I am a vet trained Implanter for Dogs, Cats, Rabbits and Ferrets.

I will come to your home to microchip your pets eliminating any stressful visits to the vets.
I am fully insured too.

I charge £15.50 per pet. A discount will be given on 3 or more pets being chipped in one visit.

I use the pet detect system whos microchips are Made in the E.U. (Germany) on behalf of Trovan who own all the patents. They are sterilized and blister packed. They use the latest technology (FDX-B) and fully complies with the Pet Passport Scheme. The Trovan microchip has only 6 components (compared with 17 - 19 components in most other brands) and does not contain any lead solder. It is also one of the smallest microchips on the market and independent tests show that the smaller the microchip the less likely it is to migrate.

Every pet I microchip will be registered with the UK's largest pet microchipping database PETLOG! You will fill in a petlog jotter form for me to register your details online. Once registered, then you as the pet owner will receive confirmation from Petlog within 3-5 working days.

If you would like to know anything else about the microchipping service I offer please feel free to contact me.

A Little bit of information about Microchipping

Whilst every dog owner is legally obliged to ensure that their dog is wearing a collar and identification disc, thousands of owners have now taken positive steps to ensure their much-loved companion can also be identified through microchip technology.

Since being introduced in 1989, over 4 million dogs and cats have been microchipped, and this number continues to grow at an estimated 8,000 registrations per week.

Microchipping is now recognised as the most effective and secure way of permanently identifying a pet. A unique identification number is registered to the animal and the owner's details are placed on a national database.

Sadly, the reality is that of the many thousands of pets that go missing each year, it is estimated that less than half of them are reunited with their owners. Don't wait until it's too late. Get your pet microchipped and have the assurance that should he become lost (or be stolen), he is more likely to be returned to you safe and sound.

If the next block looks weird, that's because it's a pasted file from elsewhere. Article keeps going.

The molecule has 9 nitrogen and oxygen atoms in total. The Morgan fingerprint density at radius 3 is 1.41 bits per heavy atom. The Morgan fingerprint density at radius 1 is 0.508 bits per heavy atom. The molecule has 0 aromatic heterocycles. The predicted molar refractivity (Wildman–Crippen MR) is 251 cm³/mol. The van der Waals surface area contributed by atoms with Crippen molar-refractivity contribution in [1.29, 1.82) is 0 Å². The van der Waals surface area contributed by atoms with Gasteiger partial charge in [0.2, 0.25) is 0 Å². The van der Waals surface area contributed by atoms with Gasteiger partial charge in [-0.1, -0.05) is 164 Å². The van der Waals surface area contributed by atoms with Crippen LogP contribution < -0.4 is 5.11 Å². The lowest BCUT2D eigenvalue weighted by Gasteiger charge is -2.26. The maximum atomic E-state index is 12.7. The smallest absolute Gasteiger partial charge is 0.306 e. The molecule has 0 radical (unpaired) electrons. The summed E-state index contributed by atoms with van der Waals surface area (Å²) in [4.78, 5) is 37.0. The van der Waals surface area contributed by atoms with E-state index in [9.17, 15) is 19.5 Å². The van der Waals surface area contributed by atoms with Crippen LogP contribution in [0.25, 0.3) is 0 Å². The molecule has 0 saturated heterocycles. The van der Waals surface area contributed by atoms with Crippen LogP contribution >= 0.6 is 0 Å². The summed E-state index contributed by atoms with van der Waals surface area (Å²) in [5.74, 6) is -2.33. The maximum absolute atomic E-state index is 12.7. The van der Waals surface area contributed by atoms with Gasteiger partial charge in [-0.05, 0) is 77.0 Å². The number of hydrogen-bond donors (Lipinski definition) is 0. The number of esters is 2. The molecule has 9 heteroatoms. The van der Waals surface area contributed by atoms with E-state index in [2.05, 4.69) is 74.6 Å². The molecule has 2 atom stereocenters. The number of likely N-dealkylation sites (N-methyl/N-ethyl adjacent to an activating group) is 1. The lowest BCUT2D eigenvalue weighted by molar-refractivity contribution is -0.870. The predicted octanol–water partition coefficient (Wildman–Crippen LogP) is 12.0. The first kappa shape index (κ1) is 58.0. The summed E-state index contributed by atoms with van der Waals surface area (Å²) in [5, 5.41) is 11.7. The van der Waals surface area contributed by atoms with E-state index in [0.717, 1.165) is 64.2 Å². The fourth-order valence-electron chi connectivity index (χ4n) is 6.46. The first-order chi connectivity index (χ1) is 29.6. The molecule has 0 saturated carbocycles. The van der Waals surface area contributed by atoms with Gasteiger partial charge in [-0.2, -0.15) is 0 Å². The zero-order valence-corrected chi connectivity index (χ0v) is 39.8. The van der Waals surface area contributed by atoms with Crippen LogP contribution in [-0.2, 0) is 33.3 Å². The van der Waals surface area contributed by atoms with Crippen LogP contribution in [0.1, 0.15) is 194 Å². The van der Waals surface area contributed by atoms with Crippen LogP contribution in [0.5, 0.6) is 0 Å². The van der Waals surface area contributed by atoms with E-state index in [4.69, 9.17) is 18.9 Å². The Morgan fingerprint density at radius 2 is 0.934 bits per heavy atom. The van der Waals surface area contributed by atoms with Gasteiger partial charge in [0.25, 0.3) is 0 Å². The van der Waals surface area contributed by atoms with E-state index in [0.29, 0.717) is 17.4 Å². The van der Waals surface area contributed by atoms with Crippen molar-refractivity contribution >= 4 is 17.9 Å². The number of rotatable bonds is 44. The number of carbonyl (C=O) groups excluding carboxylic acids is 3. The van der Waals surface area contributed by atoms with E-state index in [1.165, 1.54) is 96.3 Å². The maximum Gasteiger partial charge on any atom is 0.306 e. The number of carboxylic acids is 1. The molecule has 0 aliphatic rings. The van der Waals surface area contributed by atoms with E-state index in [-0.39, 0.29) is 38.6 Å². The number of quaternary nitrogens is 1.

What is a microchip?
A microchip is a small electronic device, which is the size of a grain of rice. The microchip is coded with a unique number that can be read by a scanner. A microchip works through radio wave frequency.

How is the microchip implanted?
Using a specially designed implanting device the microchip is injected through a sterile needle under the dog's skin.

Where is the microchip implanted?
In dogs, cats, rabbits and ferrets the microchip is implanted under the skin, between the shoulder blades.

Does it hurt?
No anaesthetic is required and the procedure should cause no more discomfort than a standard vaccination. Some pets may cry but most dont even notice.

How does the microchip stay in place?
Once the microchip has been inserted, the pets body tissue surrounding the microchip attaches itself, preventing movement of the chip.

Why does the body not reject the microchip?
The microchip is encased in the same material (bio-compatible glass) that is used in human pacemakers. The microchip and the implanting equipment are sterilised before use, so that the pets body does not reject the microchip.

How is the identification number read?
Microchips work when a scanner is passed over them. This is because the scanner produces low frequency radio waves that passively activate the microchip, allowing the unique number to be read.

Who has a scanner?
It is estimated that there are currently over 10,000 scanners in use throughout the UK. These can be found at most veterinary practices, Local Authorities and animal welfare groups. Local Authorities and animal welfare groups use scanners to check stray dogs to see if they have been microchipped. If the dog has been microchipped he can then be returned to the owner easily and quickly. Most appropriately Trained Implanters also carry scaners.

How are the owners traced?
If an animal is found to have a microchip, the Local Authority, vet, implanter or animal welfare organisation contacts a national database to find the owner's details. The owner then can be contacted and reunited with their pet. There are several databases in the UK the largest one being PETLOG. Your registration document will tell you which database has your pet registered and their contact details. If you need to make any changes to your pets registered details , such as moving house, you should contact your database operator. Owners of microchip scanners have special access to the databases to allow them to contact you if they find your pet.